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Higher tensile strength for alloy steel 4340 screwHelpful Member!(3) 

gioasginc (Aerospace) (OP)
24 Jun 10 10:46
May be someone can help me in this:
I have a screw :#10-32 (diameter .19", length 1")hex head, full thread, alloy steel (4340), that according to NAS1801 it has 160 KSI tensile strenght.
Can I heat treating it, to get 300 KSI tensile strenght, if the case what would be the treatments, temperatures and times.
thanks in advance  
CastMetal (Mechanical)
24 Jun 10 12:48
According to these specs 260ksi is on the upper end of heat treatment strength for 4340.
http://www.suppliersonline.com/propertypages/4340.asp#Spec
Helpful Member!  gioasginc (Aerospace) (OP)
24 Jun 10 13:24
The specs for this particular screw says: heat treat: 160 to 180 KSI tensile strength.
I just want to know if this material can get better tensile strength and what are the steps in heat treating to get that.
thanks  
Helpful Member!  CoryPad (Materials)
24 Jun 10 13:32
You can get ultimate tensile strength between 250 ksi and 300 ksi using this process:

austenitize at 800 °C
oil quench
temper at 225 °C

You must be careful with material in this condition.  Low elongation, low fracture toughness, low impact resistance, and low resistance to hydrogen assisted cracking and stress corrosion cracking are all strong probabilities.
gioasginc (Aerospace) (OP)
29 Jun 10 8:57
Thanks
The screw will be use inside of the cockpit(airplane), for some attaching device.
can you be more specific about the process
austenitize at 800c but what time?
oil quench  what Temperature of the oil?
temper how long?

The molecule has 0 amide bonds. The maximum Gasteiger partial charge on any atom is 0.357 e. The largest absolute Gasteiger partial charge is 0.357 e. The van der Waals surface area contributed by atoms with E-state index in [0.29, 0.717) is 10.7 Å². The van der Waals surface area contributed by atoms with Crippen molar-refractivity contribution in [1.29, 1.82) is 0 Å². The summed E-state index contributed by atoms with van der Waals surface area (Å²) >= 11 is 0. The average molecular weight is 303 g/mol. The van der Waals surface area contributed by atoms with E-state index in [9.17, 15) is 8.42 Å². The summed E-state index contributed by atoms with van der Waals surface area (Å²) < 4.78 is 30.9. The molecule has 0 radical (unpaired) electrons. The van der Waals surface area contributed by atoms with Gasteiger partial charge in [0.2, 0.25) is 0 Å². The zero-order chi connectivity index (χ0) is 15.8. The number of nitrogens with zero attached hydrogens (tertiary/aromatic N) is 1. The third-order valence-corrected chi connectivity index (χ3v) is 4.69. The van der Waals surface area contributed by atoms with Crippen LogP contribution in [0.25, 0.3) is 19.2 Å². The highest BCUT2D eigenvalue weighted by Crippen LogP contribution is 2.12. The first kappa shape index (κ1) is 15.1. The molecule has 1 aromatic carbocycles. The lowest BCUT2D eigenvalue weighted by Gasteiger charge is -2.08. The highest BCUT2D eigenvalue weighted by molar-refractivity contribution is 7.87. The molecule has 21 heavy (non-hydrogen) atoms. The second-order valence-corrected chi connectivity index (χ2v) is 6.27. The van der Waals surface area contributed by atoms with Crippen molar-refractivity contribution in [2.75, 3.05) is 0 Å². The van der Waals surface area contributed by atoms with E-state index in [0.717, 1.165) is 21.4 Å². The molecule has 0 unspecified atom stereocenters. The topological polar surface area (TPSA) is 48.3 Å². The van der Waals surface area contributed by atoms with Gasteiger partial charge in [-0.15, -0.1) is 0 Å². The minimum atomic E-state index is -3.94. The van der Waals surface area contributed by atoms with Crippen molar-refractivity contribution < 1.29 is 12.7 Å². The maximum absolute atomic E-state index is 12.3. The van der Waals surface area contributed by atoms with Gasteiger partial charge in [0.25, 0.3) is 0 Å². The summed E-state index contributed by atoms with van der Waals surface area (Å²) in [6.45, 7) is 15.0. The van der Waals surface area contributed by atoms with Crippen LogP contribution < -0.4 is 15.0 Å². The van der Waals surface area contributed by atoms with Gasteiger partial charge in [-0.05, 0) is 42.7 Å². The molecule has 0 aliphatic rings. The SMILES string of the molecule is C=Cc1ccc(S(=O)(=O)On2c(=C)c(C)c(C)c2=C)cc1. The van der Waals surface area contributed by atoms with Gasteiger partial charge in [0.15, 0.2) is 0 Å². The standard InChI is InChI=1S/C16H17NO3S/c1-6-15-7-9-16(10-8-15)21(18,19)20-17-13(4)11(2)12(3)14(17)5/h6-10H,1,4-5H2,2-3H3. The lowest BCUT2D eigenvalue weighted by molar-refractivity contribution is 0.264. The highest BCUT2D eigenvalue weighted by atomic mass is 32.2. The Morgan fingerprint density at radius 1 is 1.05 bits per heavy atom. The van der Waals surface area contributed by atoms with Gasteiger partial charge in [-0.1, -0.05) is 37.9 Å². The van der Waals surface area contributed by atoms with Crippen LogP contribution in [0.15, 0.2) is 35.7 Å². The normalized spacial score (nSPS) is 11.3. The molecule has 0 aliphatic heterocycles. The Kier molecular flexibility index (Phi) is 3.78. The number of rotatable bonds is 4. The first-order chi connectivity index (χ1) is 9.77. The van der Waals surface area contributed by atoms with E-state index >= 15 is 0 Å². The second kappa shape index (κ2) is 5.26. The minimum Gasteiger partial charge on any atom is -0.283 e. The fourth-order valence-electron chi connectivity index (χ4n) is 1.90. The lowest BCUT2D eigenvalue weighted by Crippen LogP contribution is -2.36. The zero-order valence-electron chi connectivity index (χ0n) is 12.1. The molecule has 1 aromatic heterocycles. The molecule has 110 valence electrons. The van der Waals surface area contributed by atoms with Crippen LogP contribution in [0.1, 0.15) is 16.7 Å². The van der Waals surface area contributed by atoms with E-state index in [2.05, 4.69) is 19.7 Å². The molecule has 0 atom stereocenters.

Mater if the screw already has a treating process,
(as specs indicated)
do I need to do a previo process?

Thanks in advance!!
TVP (Materials)
29 Jun 10 10:54
The hold time at 800 C is 15 minutes for each 25 mm of section/thickness, or a minimum of 15 minutes.  Quench in warm oil at 25-60 C.  Since the part is already threaded you will want to use as high a temperature as possible.  Temper at least 2 hours.

As CoryPad mentioned, this will result in a very brittle microstructure, with low fracture toughness.  And since you will be eliminating the residual compressive stresses in the shank-to-head transition that were introduced by fillet rolling, this fastener will be very susceptible to SCC and fatigue failures in this area.  Do you intend to have this part electroplated after heat treating?  If the answer is yes, you will now have a very brittle fastener that has been exposed to hydrogen, and therefore hydrogen embrittlement and delayed fracture are a signficant concern.

Based on all of this information, you would be well advised to find a proper aerospace-quality fastener rather than re-work an existing part.
Helpful Member!  Wrenchbender (Mechanical)
29 Jun 10 14:37
Possible but not advisable.  Airplanes vibrate and the temperatures can be very cold at altitude.  As mentioned previously at 300 ksi the frax toughness, fatigue properties, etc. would be pitifully low.  Cold temperatures will make these even worse.  Also the thread is spec'ed at class 3(close tolerance).  They will have to be cleaned up after any re-heat treatment.  Best approach would be to use another type of material for the screws or more of them.

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